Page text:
Amputee’s MMA Fight Isn’t Just About Fighting

Kyle Maynard has powers beyond your expectations. The congenital amputee (first discussed here last month) will participate in his first MMA match in Auburn, AL, this weekend against an unnamed opponent. Maynard has extended his reach into the American psyche through numerous articles this week, some decrying the mockery of MMA and others lifting Maynard above the common man.

Kyle Maynard Black Knight

Maynard’s greatest strength may be as a marketing engine, though. His autobiography (at age 20) won him a spot on the NEW YORK TIMES bestseller list and appearances with Oprah and Larry King in a 2006 media blitz. His fledgling MMA efforts have yielded him yet another round of attention this week and will certainly bring a stampede of viewers to his web site, where he will broadcast his Saturday fight.

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Quadruple Amputee Takes To Cage For MMA Fight

For years we’ve been hearing that mixed martial arts is poised to overtake boxing, and that the only thing stopping it is the mainstream’s image of MMA as a sideshow. Cartoony fighters, fluky outcomes and a general level of unprofessionalism are perceptions MMA is trying hard to shake. So why are they letting a quadruple amputee fight?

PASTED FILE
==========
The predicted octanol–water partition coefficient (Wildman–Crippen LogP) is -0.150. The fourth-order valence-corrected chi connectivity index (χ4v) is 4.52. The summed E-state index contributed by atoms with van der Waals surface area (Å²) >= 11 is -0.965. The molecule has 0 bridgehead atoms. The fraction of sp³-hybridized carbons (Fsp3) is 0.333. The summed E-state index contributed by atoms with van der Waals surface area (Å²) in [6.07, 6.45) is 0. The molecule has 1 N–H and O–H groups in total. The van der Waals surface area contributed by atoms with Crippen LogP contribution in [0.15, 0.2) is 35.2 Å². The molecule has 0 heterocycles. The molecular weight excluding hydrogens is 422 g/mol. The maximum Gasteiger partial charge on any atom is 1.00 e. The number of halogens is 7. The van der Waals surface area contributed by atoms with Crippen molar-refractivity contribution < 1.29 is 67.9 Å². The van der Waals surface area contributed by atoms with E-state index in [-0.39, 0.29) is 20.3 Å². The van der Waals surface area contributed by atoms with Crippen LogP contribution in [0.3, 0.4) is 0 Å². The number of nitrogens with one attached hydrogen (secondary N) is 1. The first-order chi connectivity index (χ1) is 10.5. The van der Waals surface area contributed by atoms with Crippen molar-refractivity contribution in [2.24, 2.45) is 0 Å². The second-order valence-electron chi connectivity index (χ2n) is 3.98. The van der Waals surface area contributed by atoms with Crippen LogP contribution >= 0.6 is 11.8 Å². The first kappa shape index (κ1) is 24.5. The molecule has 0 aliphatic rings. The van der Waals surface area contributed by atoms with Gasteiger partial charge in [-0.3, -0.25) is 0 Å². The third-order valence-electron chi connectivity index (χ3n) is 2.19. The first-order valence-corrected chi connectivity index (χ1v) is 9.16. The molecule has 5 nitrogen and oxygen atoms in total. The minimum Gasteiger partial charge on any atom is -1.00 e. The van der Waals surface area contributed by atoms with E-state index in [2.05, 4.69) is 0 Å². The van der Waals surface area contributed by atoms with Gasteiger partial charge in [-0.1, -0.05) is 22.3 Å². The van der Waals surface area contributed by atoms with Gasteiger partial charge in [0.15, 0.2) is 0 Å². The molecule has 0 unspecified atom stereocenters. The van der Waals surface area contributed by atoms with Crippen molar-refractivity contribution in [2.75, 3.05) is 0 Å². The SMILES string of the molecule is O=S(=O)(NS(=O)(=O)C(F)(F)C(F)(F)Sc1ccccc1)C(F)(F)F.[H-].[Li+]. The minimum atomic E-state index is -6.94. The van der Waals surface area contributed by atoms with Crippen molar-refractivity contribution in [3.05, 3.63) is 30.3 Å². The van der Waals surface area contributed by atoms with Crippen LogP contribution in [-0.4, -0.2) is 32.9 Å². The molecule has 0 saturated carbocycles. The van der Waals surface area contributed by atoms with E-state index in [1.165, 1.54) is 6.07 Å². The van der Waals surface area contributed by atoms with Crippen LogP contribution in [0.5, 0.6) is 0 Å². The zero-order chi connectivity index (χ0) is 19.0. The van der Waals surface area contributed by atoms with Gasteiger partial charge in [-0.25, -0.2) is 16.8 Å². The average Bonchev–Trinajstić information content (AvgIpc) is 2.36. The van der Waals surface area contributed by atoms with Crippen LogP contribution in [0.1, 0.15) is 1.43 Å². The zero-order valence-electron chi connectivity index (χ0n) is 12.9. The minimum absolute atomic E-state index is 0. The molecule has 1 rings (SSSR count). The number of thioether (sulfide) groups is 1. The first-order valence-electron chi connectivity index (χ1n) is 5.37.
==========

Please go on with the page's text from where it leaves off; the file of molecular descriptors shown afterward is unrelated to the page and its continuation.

Kyle Maynard

Kyle Maynard, 22, was born with congenital amputation, which means his arms end at his elbows and his legs end at his knees. He’s been a successful high school wrestler, but this is different. In this, you’re allowed to punch. And Maynard, I’m guessing, may not be so good at blocking. So why would MMA allow something that makes it look even more like a circus?

Video of Maynard in action, after the jump.

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